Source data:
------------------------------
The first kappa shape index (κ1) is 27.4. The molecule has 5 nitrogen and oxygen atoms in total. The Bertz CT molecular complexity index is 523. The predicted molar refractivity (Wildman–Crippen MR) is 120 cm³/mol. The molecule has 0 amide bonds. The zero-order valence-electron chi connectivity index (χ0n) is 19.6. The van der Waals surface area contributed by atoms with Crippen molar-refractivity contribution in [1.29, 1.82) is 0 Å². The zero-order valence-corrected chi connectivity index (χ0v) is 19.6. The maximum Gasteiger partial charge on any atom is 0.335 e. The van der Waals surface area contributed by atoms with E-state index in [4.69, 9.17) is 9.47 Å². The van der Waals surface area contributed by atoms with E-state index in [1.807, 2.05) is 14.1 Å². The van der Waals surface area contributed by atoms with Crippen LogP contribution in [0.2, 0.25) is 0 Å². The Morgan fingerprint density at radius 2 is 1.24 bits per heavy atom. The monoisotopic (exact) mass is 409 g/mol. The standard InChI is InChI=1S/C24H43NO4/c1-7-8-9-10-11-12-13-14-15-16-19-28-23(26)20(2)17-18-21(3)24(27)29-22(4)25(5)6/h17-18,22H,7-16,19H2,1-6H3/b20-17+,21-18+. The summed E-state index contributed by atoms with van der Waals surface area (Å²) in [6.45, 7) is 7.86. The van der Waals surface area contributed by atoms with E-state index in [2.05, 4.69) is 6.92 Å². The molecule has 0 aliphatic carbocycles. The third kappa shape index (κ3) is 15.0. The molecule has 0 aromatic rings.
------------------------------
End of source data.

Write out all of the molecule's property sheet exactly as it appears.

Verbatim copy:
The first kappa shape index (κ1) is 27.4. The molecule has 5 nitrogen and oxygen atoms in total. The Bertz CT molecular complexity index is 523. The predicted molar refractivity (Wildman–Crippen MR) is 120 cm³/mol. The molecule has 0 amide bonds. The zero-order valence-electron chi connectivity index (χ0n) is 19.6. The van der Waals surface area contributed by atoms with Crippen molar-refractivity contribution in [1.29, 1.82) is 0 Å². The zero-order valence-corrected chi connectivity index (χ0v) is 19.6. The maximum Gasteiger partial charge on any atom is 0.335 e. The van der Waals surface area contributed by atoms with E-state index in [4.69, 9.17) is 9.47 Å². The van der Waals surface area contributed by atoms with E-state index in [1.807, 2.05) is 14.1 Å². The van der Waals surface area contributed by atoms with Crippen LogP contribution in [0.2, 0.25) is 0 Å². The Morgan fingerprint density at radius 2 is 1.24 bits per heavy atom. The monoisotopic (exact) mass is 409 g/mol. The standard InChI is InChI=1S/C24H43NO4/c1-7-8-9-10-11-12-13-14-15-16-19-28-23(26)20(2)17-18-21(3)24(27)29-22(4)25(5)6/h17-18,22H,7-16,19H2,1-6H3/b20-17+,21-18+. The summed E-state index contributed by atoms with van der Waals surface area (Å²) in [6.45, 7) is 7.86. The van der Waals surface area contributed by atoms with E-state index in [2.05, 4.69) is 6.92 Å². The molecule has 0 aliphatic carbocycles. The third kappa shape index (κ3) is 15.0. The molecule has 0 aromatic rings.